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Business, school

·7-min read

Before we get started, two quick notes. We’re launching Actuator as a newsletter in a few short weeks! Make sure you’re in on the ground floor by signing up (for free!) over here. Also, the powers that be helpfully noted that I’ve not taken any days off this year, so I’ll be doing that next week. That means, among other things, attempting to sleep in until 7AM, a couple of museum visits and no newsletter on Thanksgiving. See you in December!

Last week, Carnegie Mellon announced that it had appointed Matthew Johnson-Roberson the sixth director of its Robotics Institute. We’ve spoken to Johnson-Roberson a number of times in the last few years, primarily in his capacity as Refraction AI’s co-founder and CTO. When I sat down with him again last week to discuss his new role, he called me from the University of Michigan’s Ford-funded robotics wing, where he served as co-director.

It's a smart hire for a number of reasons -- not the least of which is the CMU grad’s experience in both founding a startup and working as part of a corporate-university alliance. We’ve devoted a lot of words to Pittsburgh and CMU on this site over the past few years, and the consensus is that the former has been doing a better job incubating startups, but things could always improve.

Matthew Johnson-roberson
Matthew Johnson-roberson

Image Credits: Bryce Durbin

Pittsburgh is quite possibly the strongest example of how a vibrant startup scene can revitalize a region suffering from economic depression. There are, of course, broader economic issues around potentially leaving residents behind through gentrification, but on the whole, Pittsburgh has largely been regarded as a success story, bouncing back from the rust belt region’s economic devastation.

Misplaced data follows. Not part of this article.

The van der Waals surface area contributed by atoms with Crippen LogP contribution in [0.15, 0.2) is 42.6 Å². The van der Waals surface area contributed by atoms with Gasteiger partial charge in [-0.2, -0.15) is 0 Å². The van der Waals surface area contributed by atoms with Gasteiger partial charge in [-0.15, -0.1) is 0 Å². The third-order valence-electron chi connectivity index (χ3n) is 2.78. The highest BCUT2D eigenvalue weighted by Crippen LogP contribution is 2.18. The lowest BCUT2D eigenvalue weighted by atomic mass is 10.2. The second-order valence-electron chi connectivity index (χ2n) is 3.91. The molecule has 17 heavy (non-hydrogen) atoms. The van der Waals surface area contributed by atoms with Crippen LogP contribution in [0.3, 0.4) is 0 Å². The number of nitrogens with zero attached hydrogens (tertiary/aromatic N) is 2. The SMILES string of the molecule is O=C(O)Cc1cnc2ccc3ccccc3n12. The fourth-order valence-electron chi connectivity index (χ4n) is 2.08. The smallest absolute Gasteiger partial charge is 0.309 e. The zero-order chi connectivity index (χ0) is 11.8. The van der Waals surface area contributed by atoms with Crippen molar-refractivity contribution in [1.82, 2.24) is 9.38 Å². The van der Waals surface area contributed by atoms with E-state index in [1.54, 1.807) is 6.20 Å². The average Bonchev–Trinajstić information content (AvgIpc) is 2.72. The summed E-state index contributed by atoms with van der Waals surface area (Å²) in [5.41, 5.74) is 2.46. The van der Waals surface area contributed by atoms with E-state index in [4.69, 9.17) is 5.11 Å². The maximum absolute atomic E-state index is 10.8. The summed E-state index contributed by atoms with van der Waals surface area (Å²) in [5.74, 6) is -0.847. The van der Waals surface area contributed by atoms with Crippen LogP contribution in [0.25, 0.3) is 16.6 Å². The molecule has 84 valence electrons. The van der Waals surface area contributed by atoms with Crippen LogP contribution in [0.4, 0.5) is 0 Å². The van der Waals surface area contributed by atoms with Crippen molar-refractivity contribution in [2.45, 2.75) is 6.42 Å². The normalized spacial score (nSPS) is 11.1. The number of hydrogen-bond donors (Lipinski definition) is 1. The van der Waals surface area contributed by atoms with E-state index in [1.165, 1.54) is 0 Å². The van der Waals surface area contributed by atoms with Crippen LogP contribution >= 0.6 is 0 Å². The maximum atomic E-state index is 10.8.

It's clearly something U of M is focused on for the Ann Arbor/Detroit regions. And Ford’s model will likely prove an increasingly popular one, as corporations look to research facilities for bleeding-edge technologies, while universities look for funding beyond the traditional endowment model (something which, granted, has worked for a university named for two of America’s most powerful industrialists).

As Johnson-Roberson tells TechCrunch:

So many of the technologies that were developed in the 90s and 00s are now reaching a level of maturity where they are getting rolled out in commercial products and making a big difference to the future of a lot of industries. I think it’s a natural extension of that. You begin to see relationships between universities and companies. Even if you look at Pittsburgh as a city, the transformation that it’s undergone from heavy industry focused around natural resources and steel, that transformation is only going to accelerate.

Part of my goal is to continue relations and build new ones. Beyond just industries, thinking about government and policy and all the other things that are now going to become more relevant for robotics — making sure we make those relationships and build on the strengths of the technical work that already goes on at the institute. That is something I’m particularly excited about.

Image Credits: Bryce Durbin/TechCrunch

Part of me is hoping the robotics news slows down a bit next week, if only for my nagging FONB (fear of not blogging) while I’m out. It’s not healthy, I know. But there are worse addictions (maybe?). I get the sense things will slow down a bit for American Thanksgiving week, if only because it seems like everyone is rushing to get their news out this week. There’s a LOT to crawl through here.

Image Credits: Aeris

Let’s start with a pair of acquisitions. As we noted in this column last week, iRobot has been getting aggressive about smart home. That’s largely meant things like Amazon Alexa integration up to now, but today’s news marks an interesting new angle. The Roomba maker purchased a Swiss company that makes air purifiers -- a move it believes can improve its footprint in users' homes.